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The United Nations Cannot Intervene the Criminal Code

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By : Bi light Alfarizi )*

A number of days after the Criminal Code was hammered out by the DPR. The United Nations stated that it welcomed the modernization and updating of Indonesia’s legal framework, noting with concern the adoption of certain provisions in the revised Criminal Code that appear to be incompatible with fundamental freedoms and human rights, including the right to equality. Before the law and equal protection of the law without discrimination, the right to privacy and the right to freedom of religion or belief and freedom of opinion and expression.

         In the statement, the UN was worried because several articles in the revised Criminal Code contradicted Indonesia’s international legal obligations with respect to human rights. However, the United Nations cannot immediately intervene in the Criminal Code in Indonesia, because after all Indonesia is a sovereign country .

         In the official statement, the UN stated that UN Human Rights (HAM) experts had previously expressed similar concerns in a letter sent to the government dated 25 November 2022, meaning long before the RKUHP was passed into the Criminal Code.

         UN encourages the government to remain engaged in open consultative dialogue with wider civil society and stakeholders to address grievances and ensure that the reform process is in line with Indonesia’s global commitments as well as the SDGs.

         The UN includes a link to a letter to Indonesia regarding the RKUHP dated 25 November 2022. The following are the points of the articles in the RKUHP that are objected to by the UN:

         Article 2 of the Criminal Code acknowledges ” any live law ” in Indonesia, which can be interpreted to include customary law (customary criminal law) and Sharia regulations (Islamic law) at the local level.

         Since there is no official register of “living law” in Indonesia, the United Nations is concerned that the article could be used to arbitrarily try vulnerable groups and minorities.

         In addition, the new draft articles 465, 466 and 467 of the Criminal Code will criminalize abortion if it does not comply with the provisions stated in the provisions of the 2009 Health Law. A woman who terminates her pregnancy can be sentenced to up to four years in prison. Anyone who helps a pregnant woman to have an abortion can be punished by up to five years in prison. This provision can also be interpreted to sue those who sell or consume emergency contraception.

         Article 410 of the Criminal Code stipulates a maximum fine of one million rupiah for anyone who offers to a minor in the form of writing, portraits or writing that describes all ways to stop a pregnancy; and if said matter is conveyed in the presence of a minor, it shall be punished by a maximum imprisonment of four months or a maximum light imprisonment of three months or a maximum fine of six hundred rupiahs.

         Articles 410-411 of the RKUHP which have been updated stipulate that anyone who without rights openly displays an abortion device , offers, broadcasts a text or demonstrates that he can obtain an abortion device, shall be punished with imprisonment for a maximum of 6 months or a fine of up to 10 million rupiah. Article 412 states that such acts are not punishable if they are carried out by authorized officials in the framework of family planning, prevention of sexually transmitted diseases, or for the purpose of education and health counseling or if they are carried out for the benefit of family planning.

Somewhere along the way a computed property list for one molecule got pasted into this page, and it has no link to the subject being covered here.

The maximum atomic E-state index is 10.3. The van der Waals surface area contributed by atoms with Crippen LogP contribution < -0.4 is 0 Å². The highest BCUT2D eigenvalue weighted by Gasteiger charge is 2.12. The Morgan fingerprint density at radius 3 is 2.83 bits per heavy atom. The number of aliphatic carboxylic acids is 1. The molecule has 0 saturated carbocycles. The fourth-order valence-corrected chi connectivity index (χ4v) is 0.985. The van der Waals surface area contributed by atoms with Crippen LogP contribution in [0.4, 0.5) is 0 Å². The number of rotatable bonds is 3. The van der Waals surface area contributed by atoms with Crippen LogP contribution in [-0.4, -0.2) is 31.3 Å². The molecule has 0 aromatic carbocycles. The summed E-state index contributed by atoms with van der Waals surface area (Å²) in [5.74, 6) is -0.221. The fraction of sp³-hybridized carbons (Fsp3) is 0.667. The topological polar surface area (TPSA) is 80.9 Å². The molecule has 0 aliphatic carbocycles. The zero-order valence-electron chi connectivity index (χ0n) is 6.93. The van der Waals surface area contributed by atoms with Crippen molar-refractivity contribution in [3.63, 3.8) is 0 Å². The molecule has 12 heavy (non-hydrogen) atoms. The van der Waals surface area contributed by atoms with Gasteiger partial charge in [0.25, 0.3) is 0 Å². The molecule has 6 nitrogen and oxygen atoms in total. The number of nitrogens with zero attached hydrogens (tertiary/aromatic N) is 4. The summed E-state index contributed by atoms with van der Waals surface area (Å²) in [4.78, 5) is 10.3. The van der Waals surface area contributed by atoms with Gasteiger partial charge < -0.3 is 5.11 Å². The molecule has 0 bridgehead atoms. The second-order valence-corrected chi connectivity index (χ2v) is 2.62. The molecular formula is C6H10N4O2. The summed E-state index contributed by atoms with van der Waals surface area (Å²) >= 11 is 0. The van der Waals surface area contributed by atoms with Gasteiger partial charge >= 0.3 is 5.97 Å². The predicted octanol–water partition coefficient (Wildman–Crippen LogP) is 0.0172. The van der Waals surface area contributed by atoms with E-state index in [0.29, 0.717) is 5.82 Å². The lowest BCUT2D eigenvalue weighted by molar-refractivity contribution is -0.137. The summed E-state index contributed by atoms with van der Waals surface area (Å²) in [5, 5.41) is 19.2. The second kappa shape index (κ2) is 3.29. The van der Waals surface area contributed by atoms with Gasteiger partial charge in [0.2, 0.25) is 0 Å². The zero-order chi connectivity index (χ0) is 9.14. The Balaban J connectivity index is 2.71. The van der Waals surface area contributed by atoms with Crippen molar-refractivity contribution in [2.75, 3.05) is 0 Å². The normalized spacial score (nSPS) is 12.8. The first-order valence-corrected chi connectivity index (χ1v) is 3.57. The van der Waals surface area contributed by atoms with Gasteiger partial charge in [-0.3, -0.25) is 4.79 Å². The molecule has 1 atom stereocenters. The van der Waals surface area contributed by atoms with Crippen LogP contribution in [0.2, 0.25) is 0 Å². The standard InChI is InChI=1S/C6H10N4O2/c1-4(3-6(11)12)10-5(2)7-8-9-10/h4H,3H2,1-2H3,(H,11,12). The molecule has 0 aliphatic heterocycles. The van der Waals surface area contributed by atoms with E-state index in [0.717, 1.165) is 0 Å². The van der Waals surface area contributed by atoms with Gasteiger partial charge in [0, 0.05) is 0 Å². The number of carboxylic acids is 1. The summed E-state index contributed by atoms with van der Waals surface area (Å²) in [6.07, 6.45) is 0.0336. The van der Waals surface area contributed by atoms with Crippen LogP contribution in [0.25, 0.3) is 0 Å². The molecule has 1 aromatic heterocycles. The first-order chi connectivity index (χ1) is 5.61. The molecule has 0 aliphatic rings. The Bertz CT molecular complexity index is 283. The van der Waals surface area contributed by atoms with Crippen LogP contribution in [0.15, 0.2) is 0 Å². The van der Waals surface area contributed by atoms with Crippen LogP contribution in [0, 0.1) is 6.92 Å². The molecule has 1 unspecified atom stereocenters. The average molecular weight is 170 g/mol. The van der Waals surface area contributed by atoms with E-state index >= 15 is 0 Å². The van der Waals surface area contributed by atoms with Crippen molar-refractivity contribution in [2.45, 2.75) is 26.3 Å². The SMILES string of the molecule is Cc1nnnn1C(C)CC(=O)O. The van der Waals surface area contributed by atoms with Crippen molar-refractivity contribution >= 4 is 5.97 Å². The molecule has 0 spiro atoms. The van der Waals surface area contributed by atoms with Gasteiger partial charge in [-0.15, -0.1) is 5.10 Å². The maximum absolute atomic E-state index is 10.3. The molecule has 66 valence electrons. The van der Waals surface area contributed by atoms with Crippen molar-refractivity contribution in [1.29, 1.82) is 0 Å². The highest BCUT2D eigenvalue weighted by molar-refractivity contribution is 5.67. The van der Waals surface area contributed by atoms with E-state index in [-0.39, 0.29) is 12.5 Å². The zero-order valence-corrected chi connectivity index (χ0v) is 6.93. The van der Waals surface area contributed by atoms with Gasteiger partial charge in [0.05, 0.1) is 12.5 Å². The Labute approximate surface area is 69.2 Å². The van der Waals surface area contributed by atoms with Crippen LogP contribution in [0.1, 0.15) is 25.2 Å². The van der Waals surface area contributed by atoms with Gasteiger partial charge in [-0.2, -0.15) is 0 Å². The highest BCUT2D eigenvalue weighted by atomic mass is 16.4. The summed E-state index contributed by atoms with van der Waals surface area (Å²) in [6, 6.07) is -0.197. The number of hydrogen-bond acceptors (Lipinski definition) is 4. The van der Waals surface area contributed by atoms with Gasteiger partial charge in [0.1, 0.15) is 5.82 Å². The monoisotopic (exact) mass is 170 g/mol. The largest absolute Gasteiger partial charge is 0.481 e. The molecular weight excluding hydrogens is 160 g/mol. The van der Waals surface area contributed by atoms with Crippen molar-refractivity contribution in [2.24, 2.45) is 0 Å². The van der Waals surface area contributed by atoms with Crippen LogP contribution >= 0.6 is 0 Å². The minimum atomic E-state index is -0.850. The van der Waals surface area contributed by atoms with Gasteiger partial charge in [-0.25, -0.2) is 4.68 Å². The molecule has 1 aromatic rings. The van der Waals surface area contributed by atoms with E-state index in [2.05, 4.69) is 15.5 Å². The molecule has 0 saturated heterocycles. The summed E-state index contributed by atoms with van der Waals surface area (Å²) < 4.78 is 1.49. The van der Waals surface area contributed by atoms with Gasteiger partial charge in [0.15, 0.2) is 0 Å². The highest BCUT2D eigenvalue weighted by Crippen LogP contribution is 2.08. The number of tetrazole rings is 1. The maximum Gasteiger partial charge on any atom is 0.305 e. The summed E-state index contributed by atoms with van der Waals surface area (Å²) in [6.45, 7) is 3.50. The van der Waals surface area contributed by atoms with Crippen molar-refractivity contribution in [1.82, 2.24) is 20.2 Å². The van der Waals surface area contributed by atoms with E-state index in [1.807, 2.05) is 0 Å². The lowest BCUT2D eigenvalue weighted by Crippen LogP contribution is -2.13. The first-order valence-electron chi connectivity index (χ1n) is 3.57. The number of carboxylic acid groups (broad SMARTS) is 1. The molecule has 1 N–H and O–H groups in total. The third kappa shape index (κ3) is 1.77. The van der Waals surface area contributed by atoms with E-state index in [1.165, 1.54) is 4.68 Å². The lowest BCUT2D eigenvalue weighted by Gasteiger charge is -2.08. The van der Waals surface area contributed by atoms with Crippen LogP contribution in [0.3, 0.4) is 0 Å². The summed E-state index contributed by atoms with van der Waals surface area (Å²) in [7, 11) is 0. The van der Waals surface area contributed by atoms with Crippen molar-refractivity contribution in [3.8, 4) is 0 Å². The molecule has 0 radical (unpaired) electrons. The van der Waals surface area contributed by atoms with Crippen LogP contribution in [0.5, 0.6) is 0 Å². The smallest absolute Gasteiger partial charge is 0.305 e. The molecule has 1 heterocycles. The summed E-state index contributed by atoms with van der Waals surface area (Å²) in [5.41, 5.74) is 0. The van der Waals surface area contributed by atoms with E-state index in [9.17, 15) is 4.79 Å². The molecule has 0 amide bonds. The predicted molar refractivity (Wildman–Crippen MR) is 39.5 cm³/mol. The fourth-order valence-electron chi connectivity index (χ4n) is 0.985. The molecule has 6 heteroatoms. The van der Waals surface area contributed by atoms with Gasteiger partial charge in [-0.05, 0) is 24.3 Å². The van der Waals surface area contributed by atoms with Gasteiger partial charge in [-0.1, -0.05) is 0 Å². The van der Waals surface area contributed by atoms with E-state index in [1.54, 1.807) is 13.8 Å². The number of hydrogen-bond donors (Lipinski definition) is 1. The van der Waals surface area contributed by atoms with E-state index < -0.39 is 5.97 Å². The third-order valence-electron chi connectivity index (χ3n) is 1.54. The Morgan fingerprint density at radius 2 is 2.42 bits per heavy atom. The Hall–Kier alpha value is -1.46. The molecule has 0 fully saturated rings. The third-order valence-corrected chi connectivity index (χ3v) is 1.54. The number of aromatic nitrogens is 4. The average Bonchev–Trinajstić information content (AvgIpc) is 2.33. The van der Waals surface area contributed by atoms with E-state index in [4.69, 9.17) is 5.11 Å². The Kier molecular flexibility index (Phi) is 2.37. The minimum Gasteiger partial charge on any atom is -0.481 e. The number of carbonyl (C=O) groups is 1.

Meanwhile, Criminal Code spokesperson Albert Aries said that it would be wrong if the Indonesian Criminal Code were not in accordance with human rights, because the legal politics contained in the Criminal Code aims to respect and uphold human rights based on Pancasila, Unity in Diversity, the Unitary State of the Republic of Indonesia and the 1945 Constitution.

         He also respects the UN’s concern on issues of equality, privacy, freedom of religion and journalism. According to him, Indonesia’s new Criminal Code also regulates all of that.

         On that basis, the Criminal Code regulates all of this by taking into account the balance between human rights and human obligations. It needs to be emphasized that the Criminal Code does not discriminate against women, children and minority groups as well as the press, because all relevant provisions originate from the previous Criminal Code which have been adapted as much as possible to the mission of decolonization, democratization and modernization carried out by the Criminal Code.      

         He conveyed that one example was the adoption of Article 6 letter d of Law No. 40 of 1999 concerning the Press into Article 218 of the Criminal Code. According to him, in this article the delivery of criticism is not punishable.

         Albert also stated that the drafting of the Criminal Code had also involved civil society to the fullest. He said the formation of a new Criminal Code was no longer due to a deadline, but the need for criminal law reform and a modern penal system.

         The UN has of course shown its concern for the existence of the Criminal Code in Indonesia, however, the UN cannot regulate the Criminal Code because the regulations contained in the Criminal Code are the rules that easterners should have, such as the existence of an article prohibiting cohabitation, where this behavior is also prohibited in Indonesia.

)* The author is a contributor to Persada Institute

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